Back to the Lower 48 – Day 4

Monday, July 27
Chitina to Kennicott, back to Chitina in the truck. 60 Miles of Gravel road each way.
Chitina to Tok with the house.

Another early start day, but we had 60 miles of dirt/gravel road to cover, so it made sense to get a good start. Besides, it was a lovely morning – and the early views were lovely!
BTL48-Day 4
These big wide rivers are in valleys made by glaciers – you can always tell by the wide “U” shape of the valley. It often has a lazy braided look, but just as often has quite a strong current and can be quite treacherous. Glacier fed rivers have a lot of glacier “dirt” in them and I think they look like concrete slurry. Very gray.
Although the day started out quite clear (as you can see in this clear little pond with the beaver house in the back),
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we soon began to notice a layer of smoke settling around us.
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This is the Kuskulana River Bridge built in 1910 (had I mentioned that this road follows the railroad bed that ran to the copper mine community in Kennicott?). It’s one skinny lane, 525 feet long and 238 ft. above the river. Gulp.
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Although the wildfire was still far away, the smoke continued for quite a while.
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We came out of the smoke and upon a lovely lake at just about the same time. We climbed down an embankment to get a closer look at the lake –
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(The smoke is hanging just above the horizon)
Finally we made it to the end of our 60 mile dirt road. Of course, we still had a mile walk to McCarthy and then a 6 mile shuttle bus to Kennecott, but we were happy to be done bumping along for a bit! There is a long pedestrian bridge across the Kennicott River – plenty of photo op’s there….
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A little background on McCarthy and Kennicott.
“The 2 settlements in this area, McCarthy and Kennicott, both originated with the establishment of the Kennecott Mines Company in 1906. (An early day misspelling made the mining company Kennecott, while the glacier and river are Kennicott.)
The mining town of Kennicott, perched on the side of Bonanza Ridge above the wide and rocky Kennicott Glacier moraine, housed the mine offices, homes, a hospital, school and a movie theatre. Today, the 14-story Kennecott Mine mill and concentrator building towers the narrow gravel road through “town”, which includes historic structures like the old hospital and assay office, the restored recreation center, some private buildings and Kennicott Glacier Lodge.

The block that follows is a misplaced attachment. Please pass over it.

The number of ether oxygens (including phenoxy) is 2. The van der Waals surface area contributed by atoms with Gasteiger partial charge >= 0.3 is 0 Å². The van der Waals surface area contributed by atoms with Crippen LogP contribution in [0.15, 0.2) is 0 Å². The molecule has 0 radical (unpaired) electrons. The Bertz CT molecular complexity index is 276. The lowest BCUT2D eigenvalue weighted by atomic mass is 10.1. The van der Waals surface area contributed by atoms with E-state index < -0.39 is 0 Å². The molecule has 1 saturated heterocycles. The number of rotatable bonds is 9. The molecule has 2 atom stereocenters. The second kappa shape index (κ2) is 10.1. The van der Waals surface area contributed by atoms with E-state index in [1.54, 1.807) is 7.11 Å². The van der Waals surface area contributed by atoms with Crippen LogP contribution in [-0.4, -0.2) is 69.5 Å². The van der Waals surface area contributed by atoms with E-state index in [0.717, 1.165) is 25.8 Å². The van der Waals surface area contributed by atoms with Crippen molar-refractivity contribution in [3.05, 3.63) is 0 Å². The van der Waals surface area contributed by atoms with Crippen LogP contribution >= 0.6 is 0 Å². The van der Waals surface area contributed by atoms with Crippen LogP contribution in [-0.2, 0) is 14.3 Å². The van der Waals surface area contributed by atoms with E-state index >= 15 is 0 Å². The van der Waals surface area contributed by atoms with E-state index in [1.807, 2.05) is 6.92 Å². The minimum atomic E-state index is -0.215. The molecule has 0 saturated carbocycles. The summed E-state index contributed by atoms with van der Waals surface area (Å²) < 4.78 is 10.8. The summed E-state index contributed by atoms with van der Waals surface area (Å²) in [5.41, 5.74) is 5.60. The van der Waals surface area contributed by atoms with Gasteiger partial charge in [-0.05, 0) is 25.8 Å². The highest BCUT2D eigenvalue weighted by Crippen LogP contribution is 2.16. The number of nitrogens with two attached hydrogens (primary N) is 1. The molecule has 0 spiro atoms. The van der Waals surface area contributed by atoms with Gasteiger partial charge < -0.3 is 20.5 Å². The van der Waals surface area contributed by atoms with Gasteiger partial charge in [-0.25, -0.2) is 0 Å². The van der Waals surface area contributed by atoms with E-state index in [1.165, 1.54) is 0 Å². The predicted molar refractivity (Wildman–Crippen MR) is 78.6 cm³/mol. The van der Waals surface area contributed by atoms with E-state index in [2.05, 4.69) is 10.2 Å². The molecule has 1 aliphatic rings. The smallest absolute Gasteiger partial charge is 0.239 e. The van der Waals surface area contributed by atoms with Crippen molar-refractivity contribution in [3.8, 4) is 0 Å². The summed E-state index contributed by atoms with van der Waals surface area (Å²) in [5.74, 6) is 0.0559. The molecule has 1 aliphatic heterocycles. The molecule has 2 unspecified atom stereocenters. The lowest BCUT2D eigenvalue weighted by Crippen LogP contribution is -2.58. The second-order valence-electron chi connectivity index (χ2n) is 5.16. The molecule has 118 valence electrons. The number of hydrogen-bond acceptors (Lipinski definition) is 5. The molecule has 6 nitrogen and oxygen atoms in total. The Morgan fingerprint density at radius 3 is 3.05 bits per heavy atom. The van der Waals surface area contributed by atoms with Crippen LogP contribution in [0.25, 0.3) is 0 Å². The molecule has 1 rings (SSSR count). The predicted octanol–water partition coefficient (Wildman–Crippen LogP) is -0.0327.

McCarthy, 5 miles away, sprang up to provide miners with more housing, saloons, a newspaper, stores, hotels, restaurants and a red light district. A number of these pioneer structures have been restored or rebuild and now house a variety of businesses that serve the influx of summer visitors and the small year-round population of homesteaders.” The Milepost, 2009.
Apparently, in 1938 when the mines closed, the owners removed what they thought was valuable and pretty much just packed up and left everything else. Along with several private establishments, it is also a part of the Wrangell-St. Elias National Park. We found it to be very interesting, and well worth the 60 miles of smoke and bumps!
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Apart from the abandoned mining community, there are also glaciers and mountains to be hiked and explored. The valley is filled with glacial moraines – they look like giant piles of cinders, but they are actually ice that is just covered with the glacial debri.
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The processing plant was gi-normous!
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We walked through McCarthy on our way back to the truck –
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Took a short cut through the woods –
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And came upon a black bear once we made it back to the road.
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It was between us and the bridge, but fortunately it decided that the flowers at the little community chapel looked more interesting than we did,
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So we were able to continue on our way.
We made it back to the truck without event and bumped along back to the rig (with a few less stops for picture taking!).
The day wasn’t done for us though – we still wanted to get close to (if not all the way to) Tok. Of course, we did have the daylight thing going for us!
We made it to Tok by 10:00, found a nice spot by the side of the road and settled in for the evening. I looked out a little after 11PM and almost saw a sunset!
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Day Four – RV miles – 202.3, Chitina to Tok
Truck Miles – 120 and lots of dust, but lots of history too! A Very Good Day!

PS – The complete set of the Day 4 Pictures are Here

Psst….Here’s a map that might help a little with just where we are!

(Real Time update – it’s Wednesday night, we’re in Chicken, AK, and we’re headed to Dawson City (Yukon Territory) tomorrow morning. Here’s hoping our border crossing goes smoothly! More on Day 5 & 6 & maybe even 7 tomorrow (I hope)!)

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